- The Washington Times - Thursday, April 30, 2015

Entering his first season as general manager of the Washington Redskins, Scot McCloughan has a vision. He wants strong players, smart players, players with excellent character. 

But above all else, he wants mean players.

“When you get done playing the Washington Redskins, you know you’re playing them. You’re going to feel it,” McCloughan said in a pre-draft press conference Monday. “I want those guys.”

He got one of those guys Thursday night in the first round of the NFL draft. Though the Redskins and their new general manager had opportunities to trade down, they decided to keep the fifth overall pick and add an immediate starter on the offensive line, selecting Brandon Scherff, a 6-foot-5, 320-pound offensive lineman out of Iowa. In the first major surprise of the night, they chose Scherff over defensive lineman Leonard Williams, who was considered by many to be the best overall prospect in the draft. Williams was picked sixth by the New York Jets.

Coach Jay Gruden said the Redskins chose Scherff because they believed he was the best player available. He will enter the upcoming season as the team’s starting right tackle.

“There was a lot of things that happened obviously with the first four picks that had a lot of impact on what we were deciding to do,” Gruden said Thursday night. “When you’re talking about an offensive lineman, you’re talking about a big physical guy, and we want to bring that mentality back to this football team and it starts up front. We addressed the defensive front a little bit in free agency, and I think we had to address the offensive line room, and we did that tonight.”

Scherff was sitting at a table in Chicago’s Auditorium Theatre when he felt his phone vibrate. Gruden was on the other line. “We want you to be a Redskin. How do you feel about that?” the coach asked. “Absolutely,” Scherff answered. After a brief conversation with Gruden and new offensive line coach Bill Callahan, Scherff was on stage, pulling a Redskins hat over his head.

The 23-year-old from Denison, Iowa, did not visit Redskins Park and admitted he was a bit surprised by the pick.

“I’m just happy,” Scherff said. “I really didn’t talk to the Redskins after the combine, but I’m happy to be here and I’m happy to be a Redskin.”

Scherff will be an immediate contributor for the Redskins at a position of legitimate need. He won the Outland Trophy last year as the nation’s top interior offensive lineman and was a consensus all-American. He started 36 games in his collegiate career, spending five years at Iowa and leaving as a redshirt senior. He was widely believed to be the top offensive line prospect in the draft.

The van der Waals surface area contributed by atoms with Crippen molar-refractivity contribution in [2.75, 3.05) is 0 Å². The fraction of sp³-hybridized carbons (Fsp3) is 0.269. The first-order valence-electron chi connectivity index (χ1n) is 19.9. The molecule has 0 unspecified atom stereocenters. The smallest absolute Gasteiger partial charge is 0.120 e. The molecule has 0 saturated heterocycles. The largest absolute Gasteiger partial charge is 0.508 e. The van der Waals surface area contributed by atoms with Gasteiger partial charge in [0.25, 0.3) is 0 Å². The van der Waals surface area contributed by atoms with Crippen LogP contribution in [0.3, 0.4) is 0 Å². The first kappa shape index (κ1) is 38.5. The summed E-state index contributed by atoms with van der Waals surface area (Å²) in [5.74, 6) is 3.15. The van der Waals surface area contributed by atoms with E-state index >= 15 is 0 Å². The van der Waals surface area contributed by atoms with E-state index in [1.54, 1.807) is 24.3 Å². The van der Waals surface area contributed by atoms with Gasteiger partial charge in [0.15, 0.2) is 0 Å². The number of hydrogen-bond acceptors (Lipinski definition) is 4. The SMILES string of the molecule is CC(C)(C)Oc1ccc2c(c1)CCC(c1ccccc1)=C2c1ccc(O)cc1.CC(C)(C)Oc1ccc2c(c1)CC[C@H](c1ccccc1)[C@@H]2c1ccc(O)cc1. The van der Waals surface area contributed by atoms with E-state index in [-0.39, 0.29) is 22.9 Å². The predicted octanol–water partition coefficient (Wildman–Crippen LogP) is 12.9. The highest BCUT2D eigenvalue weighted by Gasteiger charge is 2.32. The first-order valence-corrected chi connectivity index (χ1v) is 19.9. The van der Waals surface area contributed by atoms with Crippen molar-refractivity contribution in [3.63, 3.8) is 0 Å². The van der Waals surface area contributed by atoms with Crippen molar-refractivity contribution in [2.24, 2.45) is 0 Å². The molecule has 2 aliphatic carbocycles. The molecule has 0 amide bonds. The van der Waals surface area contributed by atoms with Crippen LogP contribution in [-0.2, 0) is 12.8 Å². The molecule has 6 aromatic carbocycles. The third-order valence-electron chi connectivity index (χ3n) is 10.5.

Though Scherff spent most of his career at left tackle, he has the ability to play any position along the offensive line. At right tackle, he will occupy a position that has been in flux, with Tyler Polumbus and Tom Compton sharing time there over the course of last season. Gruden believes Scherff will make a smooth transition but also values his flexibility.

“That’s the exciting thing about Brandon. He’s very versatile,” Gruden said. “Heck, he could probably play center if he wanted to. I think Day 1, we start him out at right tackle. Obviously we have a Pro Bowl left tackle and we’ll start him out at right tackle, see how he does. I’m sure he’ll pick it up quickly.”

Scherff said he models his game after fellow Iowa product Marshal Yanda, who is now a four-time Pro Bowl lineman with the Baltimore Ravens. When asked to describe his style of play, Scherff started off with one word: nasty.

“I think that’s what everybody — every lineman — wants to be known for,” he said. “They want to be known for tough, nasty, physical [play]. I think that just goes to show what [Iowa offensive line] coach Brian Ferentz says back at the University of Iowa. 

Before the Redskins went on the clock, the draft got off to a predictable start, with the past two Heisman Trophy winners going in consecutive picks. The Tampa Bay Buccaneers started by selecting Florida State quarterback Jameis Winston with the No. 1 overall pick. Then, despite numerous trade rumors, the Tennessee Titans held on to their selection and chose Oregon quarterback Marcus Mariota.

At the third spot, the Jacksonville Jaguars opted to take a local, selecting Florida outside linebacker Dante Fowler Jr. The Oakland Raiders then followed a pattern of taking talented skill position players, choosing Alabama wide receiver Amari Cooper. That opened the door for the Redskins to take Scherff, the big, nasty offensive lineman they had targeted all along.

“We had some phone calls here and there,” Gruden said, “but when it comes right down to it, if you have the guy you want, you’ve got to take him. And that’s what happened.”


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